Durmitor National Park

Jetsetter Jenn1213 views
Durmitor Mountain

While my body loves bathing in the sea

My soul communes with the forest

My heart soars with the lofty peaks of the mountains

It is here that I am most alive

Discovering Durmitor

I had been on the road for over two-and-a-half hours, and traveling for almost four. Despite a stop to stretch my legs at Ostrog Monastery, I was road-tired and a little bored. A wide, sweeping bend in the road materialized before me. As the little Mercedes curved past the turn, a gasp shocked out of my throat.


A mountain peak jutted into the deep blue sky before me, the rocks swirling in a perfect pinwheel formation. Tall pines began to crowd the roadside as it narrowed and twisted and gained elevation. Soon, I had traded the multi-lane freeway for a twisting country road. Fields of tall grasses with weathered wooden houses popped up at breaks in the trees, purple wildflowers lined the roadside, and time slowed down.

I was in Durmitor National Park in northwestern Montenegro. I hadn’t even gotten out of the car yet, and it was already my favorite place in the country.

A Guide to Durmitor National Park

If you plan to visit Montenegro, don’t miss this spot. It’s out-of-the-way of the popular coastal towns, but it’s well worth the long drive. Give yourself a few days here — there are day tours to Tara River from Kotor, but Durmitor demands more than a day trip. Here’s how to fill those days.



There are plenty of places to stay in Zablak at all budget levels, but I recommend Hostel Hikers Den in downtown Zabljak. It’s a cheap place to stay, the staff are super friendly, and it’s a great place to meet people and make friends. It’s also convenient to the grocery store and the bars and restaurants in town, if you want to hoe into a burger after a good day hiking. I even borrowed one of the hostel’s resident dogs for my final hike around Crno Jezero on my last day in town!

Hiking Buddy Durmitor
My hiking buddy, courtesy of the hostel!


You’re in the mountains, so why not camp? While the weather in Durmitor can change on a dime, in July and August you’re usually safe to sleep outdoors. Even if you don’t have all the gear, many of the family-run campsites dotted around Zabljak can provide tents and/or small cabins with linens for your use. While I didn’t stay at any campsites, check Tripadvisor and Airbnb for options.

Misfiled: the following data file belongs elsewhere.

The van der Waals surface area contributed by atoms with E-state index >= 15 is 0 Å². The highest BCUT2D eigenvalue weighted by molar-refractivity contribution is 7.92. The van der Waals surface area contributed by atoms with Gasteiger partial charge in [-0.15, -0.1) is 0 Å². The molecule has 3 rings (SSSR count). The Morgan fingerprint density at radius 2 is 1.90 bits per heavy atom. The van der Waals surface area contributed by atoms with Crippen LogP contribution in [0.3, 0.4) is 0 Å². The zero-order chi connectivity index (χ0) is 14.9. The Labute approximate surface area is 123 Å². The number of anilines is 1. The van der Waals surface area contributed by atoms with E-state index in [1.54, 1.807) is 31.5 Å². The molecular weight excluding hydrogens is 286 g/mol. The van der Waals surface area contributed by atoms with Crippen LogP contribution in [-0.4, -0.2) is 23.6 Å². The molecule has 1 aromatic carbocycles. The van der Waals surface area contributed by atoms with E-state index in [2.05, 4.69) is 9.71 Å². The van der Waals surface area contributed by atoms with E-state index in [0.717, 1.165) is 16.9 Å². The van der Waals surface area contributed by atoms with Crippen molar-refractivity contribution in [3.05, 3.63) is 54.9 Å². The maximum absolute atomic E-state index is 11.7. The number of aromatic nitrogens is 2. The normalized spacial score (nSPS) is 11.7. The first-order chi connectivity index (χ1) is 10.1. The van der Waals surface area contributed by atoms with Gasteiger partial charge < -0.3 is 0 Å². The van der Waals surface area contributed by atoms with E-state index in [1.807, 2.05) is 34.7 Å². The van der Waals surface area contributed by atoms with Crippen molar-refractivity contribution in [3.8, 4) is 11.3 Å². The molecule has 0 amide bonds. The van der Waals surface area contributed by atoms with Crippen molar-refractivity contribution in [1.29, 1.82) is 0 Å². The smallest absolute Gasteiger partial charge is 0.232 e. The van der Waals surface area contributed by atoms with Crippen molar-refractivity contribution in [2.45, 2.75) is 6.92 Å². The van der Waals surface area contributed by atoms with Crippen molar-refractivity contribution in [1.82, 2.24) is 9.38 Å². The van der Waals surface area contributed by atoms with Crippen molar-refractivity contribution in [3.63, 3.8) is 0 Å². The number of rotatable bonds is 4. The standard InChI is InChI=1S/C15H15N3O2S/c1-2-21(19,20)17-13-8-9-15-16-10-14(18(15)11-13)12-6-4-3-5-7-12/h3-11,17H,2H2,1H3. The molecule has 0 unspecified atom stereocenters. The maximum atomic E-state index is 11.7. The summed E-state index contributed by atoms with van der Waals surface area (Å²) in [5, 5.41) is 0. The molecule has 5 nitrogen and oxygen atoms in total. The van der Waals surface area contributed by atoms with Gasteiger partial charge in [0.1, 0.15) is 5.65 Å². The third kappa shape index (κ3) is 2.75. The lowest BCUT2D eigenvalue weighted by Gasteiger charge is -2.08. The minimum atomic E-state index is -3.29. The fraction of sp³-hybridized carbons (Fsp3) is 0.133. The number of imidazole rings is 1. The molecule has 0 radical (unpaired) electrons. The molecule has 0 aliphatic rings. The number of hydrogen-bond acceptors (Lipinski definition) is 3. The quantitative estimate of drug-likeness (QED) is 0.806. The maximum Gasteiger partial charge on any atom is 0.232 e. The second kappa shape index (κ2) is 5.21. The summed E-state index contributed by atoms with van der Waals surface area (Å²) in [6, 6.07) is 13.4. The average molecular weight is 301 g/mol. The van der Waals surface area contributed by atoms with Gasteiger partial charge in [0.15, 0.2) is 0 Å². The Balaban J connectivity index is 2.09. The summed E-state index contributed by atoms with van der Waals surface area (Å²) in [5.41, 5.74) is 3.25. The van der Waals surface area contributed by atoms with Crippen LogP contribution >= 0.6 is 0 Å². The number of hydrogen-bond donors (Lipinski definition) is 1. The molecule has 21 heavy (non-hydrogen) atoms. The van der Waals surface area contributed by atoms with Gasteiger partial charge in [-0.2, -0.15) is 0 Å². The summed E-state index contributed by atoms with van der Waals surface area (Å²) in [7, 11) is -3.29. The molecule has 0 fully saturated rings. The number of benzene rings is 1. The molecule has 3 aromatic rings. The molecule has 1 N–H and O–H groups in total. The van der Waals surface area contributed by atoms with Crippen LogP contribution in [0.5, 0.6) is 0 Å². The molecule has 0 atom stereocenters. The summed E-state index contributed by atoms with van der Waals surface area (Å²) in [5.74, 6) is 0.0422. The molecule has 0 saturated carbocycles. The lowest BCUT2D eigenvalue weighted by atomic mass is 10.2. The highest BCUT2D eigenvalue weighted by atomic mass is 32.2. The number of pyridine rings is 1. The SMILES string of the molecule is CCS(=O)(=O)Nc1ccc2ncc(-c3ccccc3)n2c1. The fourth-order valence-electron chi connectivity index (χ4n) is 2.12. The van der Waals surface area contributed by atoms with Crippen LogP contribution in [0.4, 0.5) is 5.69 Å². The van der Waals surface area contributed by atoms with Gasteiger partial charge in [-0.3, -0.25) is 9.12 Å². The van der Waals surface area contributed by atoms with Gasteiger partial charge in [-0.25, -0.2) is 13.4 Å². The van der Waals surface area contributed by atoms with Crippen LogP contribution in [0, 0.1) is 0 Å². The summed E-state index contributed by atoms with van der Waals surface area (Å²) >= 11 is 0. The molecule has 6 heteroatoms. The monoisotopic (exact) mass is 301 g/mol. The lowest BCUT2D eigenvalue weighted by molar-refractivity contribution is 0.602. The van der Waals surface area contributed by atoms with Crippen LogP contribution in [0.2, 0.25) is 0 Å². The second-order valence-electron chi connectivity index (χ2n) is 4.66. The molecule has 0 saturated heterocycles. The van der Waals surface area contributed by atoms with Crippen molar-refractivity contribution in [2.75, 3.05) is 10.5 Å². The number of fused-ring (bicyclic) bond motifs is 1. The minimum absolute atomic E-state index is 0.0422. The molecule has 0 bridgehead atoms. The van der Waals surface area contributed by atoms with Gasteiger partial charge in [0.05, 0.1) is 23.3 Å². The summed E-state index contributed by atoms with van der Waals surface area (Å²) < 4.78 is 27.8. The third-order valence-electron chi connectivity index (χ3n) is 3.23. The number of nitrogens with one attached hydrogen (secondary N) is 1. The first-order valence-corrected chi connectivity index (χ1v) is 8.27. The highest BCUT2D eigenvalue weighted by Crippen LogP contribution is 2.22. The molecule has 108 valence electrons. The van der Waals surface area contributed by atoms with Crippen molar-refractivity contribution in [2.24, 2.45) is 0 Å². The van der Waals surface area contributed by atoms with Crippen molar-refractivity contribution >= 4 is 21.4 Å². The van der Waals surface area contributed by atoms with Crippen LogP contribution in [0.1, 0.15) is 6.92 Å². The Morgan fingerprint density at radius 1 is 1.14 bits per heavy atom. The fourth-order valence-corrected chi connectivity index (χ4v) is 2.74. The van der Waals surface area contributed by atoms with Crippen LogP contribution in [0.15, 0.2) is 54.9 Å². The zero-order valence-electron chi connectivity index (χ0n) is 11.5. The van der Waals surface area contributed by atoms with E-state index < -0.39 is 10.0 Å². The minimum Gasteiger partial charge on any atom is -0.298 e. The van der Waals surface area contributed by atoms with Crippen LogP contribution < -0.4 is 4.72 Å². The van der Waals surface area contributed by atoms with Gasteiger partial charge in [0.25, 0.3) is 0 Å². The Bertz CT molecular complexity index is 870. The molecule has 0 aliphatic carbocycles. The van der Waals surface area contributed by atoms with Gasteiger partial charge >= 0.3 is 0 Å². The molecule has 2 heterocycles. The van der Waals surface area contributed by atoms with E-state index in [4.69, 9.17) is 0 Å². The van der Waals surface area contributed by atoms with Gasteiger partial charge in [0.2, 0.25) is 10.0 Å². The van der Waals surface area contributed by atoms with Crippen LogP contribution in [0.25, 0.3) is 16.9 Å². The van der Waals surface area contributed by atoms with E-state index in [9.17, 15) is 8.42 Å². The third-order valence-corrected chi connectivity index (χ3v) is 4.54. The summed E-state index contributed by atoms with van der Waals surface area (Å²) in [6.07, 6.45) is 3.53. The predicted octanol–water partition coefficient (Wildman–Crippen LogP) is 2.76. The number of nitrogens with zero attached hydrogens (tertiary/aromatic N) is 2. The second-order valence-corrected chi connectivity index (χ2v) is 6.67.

Jenn in Durmitor
Enjoying the spoils of a good hike deep in Dumitor

You could stay in Durmitor for weeks and not be able to cover off on all the hikes that this park has to offer. But there are a few that stand head and shoulders above the rest.

Crno Jezero (Black Lake)

Crno Jezero Durmitor
The beautiful color of Crno Jezero

This is a great first hike after you arrive in Durmitor. It’s easy to access from town, it’s an easy hike, and it’s absolutely stunning. Crno Jezero means Black Lake in Montenegrin, but it’s actually a gorgeous deep blue-green that looks beautiful in the afternoon or early morning light.

Jablan Jezero

If the quick and easy loop around Crno Jezero isn’t enough, another 90 minutes will get you to pretty and peaceful Jablan Jezero, another glacial lake. You’ll trek through alpine forests full of wildflowers and streams before you arrive at this stunningly blue lake. Trails are marked but several intersect through the forest, so pay attention so as not to get lost!


Durmitor Mountains

This mountain peak hike is a long one, but it’s not as difficult as other summits. While the top of this mountain is more of a plateau, it affords a stunning view of the surrounding peaks as well as the Škrčko Lakes far below. Start this hike early — a roundtrip from Crno Jezero will take about 7 hours.

Bobotov Kuk

Serious hikers only need apply here — this is a steep and challenging ascent to Durmitor’s highest peak. While you won’t need special equipment, there are rocky areas of the trail that require extreme care when placing your feet. Loose rocks can twist ankles, and a mountain rescue is no fun. Give yourself at least 9 hours to get up and back.


Raft the Tara River

It’s one of those experiences that’s super-touristy, but kinda a must-do. Several operators offer rafting tours of the famous Tara River, and it’s a fun way to see the canyon. Do your homework to ensure that the tour provider has a good safety record, and enjoy! It’s not a particularly challenging raft ride, but it’s a good time.

Walk the Tara River Bridge

Tara Bridge Durmitor
The Tara Bridge

You can do this on a rafting tour (most will stop at the parking lot on either side of the bridge before you head down the canyon), or you can drive yourself in about 30 minutes from Zabljak. Park on one side of the bridge and walk along the sidewalk to the other and back. You can get stunning views of the Tara River below, and there are pretty photo spots on either side of the bridge.

Swim at Vrazje Jezero (Devil’s Lake)

Devils Lake Durmitor
The amazing colors of Devil’s Lake

Deep in Durmitor, down narrow back roads, you’ll find this stunner of a lake that’s perfect for a swim on a hot afternoon. The depth drops off dramatically in the middle, creating a ring of beautiful turquoise water that fringes a deep blue center. When the sun hits it just right, it’s a jaw-dropper.

Find Peace at St. Michael’s Monastery

Tara River Durmitor
Hanging out riverside at St. Michael’s Monastery

If you manage to find your way down the bumpy dirt road to this little church on the banks of the Tara River, congratulations! It’s not easy to find, but if you park at the church and walk through the garden to the river, there’s a perfect spot to sit and contemplate the beauty that is Montenegro. The ice-blue water of the Tara River will mesmerize you, and the sound of the water rushing past will lull you into a state of perfect peace.

Have you visited Durmitor National Park? What is your favorite mountain town? Let me know in the comments!